Bose-Einstein in two -dimensional traps
The fact that two-dimensional interacting trapped systems do not undergo Bose-Einstein Condensation (BEC) in the thermodynamic limit, though rigorously proved, is somewhat mysterious because all relevant limiting cases (zero temperature, small atom numbers, noninteracting particles) suggest otherwise. We study the possibility of condensation in finite trapped two-dimensional systems.
We first consider the ideal gas, which incorporates the inhomogeneity and finite size of experimental systems and can be solved exactly. A semiclassical self-consistent approximation gives us a feel for the temperature scales; diagonalization of the one-body density matrix confirms that the condensation is into a single state. We squeeze a three-dimensional system and see how it crosses over into two dimensions.
Mean-field theory, our main tool for the study of interacting systems, prescribes coupled equations for the condensate and the thermal cloud: the condensate receives a full quantum-mechanical treatment, while the noncondensate is described by different schemes of varying sophistication. We analyze the T = 0 case and its approach to the thermodynamic limit, finding a criterion for the dimensionality crossover and obtaining the coupling constant of the two-dimensional system that results from squeezing a three-dimensional trap.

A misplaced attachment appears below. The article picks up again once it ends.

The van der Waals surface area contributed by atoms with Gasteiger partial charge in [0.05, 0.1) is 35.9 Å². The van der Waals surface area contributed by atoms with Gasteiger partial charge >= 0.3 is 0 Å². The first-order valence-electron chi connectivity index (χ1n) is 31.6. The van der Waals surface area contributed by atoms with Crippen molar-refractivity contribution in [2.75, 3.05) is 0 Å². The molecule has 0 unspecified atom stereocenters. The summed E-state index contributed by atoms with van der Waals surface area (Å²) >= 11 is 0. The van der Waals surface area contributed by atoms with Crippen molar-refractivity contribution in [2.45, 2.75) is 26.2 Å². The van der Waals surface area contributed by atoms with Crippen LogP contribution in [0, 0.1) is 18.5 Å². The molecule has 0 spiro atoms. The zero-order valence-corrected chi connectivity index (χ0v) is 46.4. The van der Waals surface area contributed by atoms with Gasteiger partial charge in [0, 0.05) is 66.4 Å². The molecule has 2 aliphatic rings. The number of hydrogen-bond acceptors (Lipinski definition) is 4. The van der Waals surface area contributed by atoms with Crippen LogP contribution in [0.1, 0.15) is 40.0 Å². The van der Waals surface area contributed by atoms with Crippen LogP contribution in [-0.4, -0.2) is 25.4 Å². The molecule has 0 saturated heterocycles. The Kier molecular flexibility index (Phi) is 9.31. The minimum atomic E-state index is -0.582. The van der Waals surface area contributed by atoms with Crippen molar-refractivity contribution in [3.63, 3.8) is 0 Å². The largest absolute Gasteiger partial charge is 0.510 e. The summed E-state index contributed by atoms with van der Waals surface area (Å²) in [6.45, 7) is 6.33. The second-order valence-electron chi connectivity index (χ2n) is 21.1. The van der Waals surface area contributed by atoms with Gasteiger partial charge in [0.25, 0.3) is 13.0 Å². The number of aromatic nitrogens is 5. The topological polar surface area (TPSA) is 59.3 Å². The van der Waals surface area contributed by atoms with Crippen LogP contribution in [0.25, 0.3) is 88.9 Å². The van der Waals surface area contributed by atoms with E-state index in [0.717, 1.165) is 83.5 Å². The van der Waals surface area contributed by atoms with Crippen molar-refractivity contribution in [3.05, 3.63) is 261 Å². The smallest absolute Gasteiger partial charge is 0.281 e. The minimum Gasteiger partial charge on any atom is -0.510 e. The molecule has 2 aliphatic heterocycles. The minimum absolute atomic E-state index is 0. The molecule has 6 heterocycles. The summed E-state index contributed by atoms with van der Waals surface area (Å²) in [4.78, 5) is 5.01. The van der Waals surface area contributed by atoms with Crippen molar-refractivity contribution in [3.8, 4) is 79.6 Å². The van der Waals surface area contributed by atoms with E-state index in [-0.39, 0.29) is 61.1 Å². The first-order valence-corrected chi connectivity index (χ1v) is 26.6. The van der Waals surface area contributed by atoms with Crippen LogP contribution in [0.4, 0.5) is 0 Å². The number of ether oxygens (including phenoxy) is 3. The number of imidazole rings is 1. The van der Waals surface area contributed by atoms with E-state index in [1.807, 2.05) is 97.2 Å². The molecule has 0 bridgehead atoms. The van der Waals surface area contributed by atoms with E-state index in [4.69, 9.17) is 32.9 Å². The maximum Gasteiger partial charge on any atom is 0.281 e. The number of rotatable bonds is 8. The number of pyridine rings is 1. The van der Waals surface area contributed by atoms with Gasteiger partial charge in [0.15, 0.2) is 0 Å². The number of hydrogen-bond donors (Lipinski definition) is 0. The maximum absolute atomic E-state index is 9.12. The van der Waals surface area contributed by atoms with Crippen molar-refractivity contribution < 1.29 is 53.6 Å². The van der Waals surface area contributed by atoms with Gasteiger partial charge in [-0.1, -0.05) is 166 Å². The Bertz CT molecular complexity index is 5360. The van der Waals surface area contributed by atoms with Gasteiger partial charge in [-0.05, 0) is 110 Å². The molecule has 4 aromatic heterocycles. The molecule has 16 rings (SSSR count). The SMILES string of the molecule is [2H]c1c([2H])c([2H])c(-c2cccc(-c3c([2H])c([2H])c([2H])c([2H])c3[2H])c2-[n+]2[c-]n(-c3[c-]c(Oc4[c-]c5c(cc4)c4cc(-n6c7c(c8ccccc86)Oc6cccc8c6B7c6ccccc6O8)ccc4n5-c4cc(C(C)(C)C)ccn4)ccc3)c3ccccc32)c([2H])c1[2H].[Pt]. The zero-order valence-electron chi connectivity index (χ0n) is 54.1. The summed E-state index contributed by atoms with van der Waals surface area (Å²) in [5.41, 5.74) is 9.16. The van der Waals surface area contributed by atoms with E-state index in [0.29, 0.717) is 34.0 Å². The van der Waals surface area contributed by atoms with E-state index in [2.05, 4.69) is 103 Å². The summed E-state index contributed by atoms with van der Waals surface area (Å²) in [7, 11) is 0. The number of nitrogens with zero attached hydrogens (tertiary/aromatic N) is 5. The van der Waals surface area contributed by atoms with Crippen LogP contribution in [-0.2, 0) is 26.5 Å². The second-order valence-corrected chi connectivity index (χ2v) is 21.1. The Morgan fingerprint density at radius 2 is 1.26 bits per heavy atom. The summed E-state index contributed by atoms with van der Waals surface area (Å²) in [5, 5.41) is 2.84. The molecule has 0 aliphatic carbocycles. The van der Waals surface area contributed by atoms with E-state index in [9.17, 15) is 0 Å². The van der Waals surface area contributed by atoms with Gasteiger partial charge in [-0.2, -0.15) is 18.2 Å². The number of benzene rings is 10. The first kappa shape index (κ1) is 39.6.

We next apply a semiclassical Hartree-Fock approximation to purely two-dimensional finite gases and find that they can be described either with or without a condensate; this continues to be true in the thermodynamic limit. The condensed solutions have a lower free energy at all temperatures but neglect the presence of phonons within the system and cease to exist when we allow for this possibility. The uncondensed solutions, in turn, are valid under a more rigorous scheme but have consistency problems of their own.
Path-integral Monte Carlo simulations provide an essentially exact description of finite interacting gases and enable us to study highly anisotropic systems at finite temperature. We find that our two-dimensional Hartree-Fock solutions accurately mimic the surface density profile and predict the condensate fraction of these systems; the equivalent interaction parameter is smaller than that dictated by the T = 0 analysis.
We conclude that, in two-dimensional isotropic finite trapped systems and in highly compressed three-dimensional gases, there is a phenomenon resembling a condensation into a single state.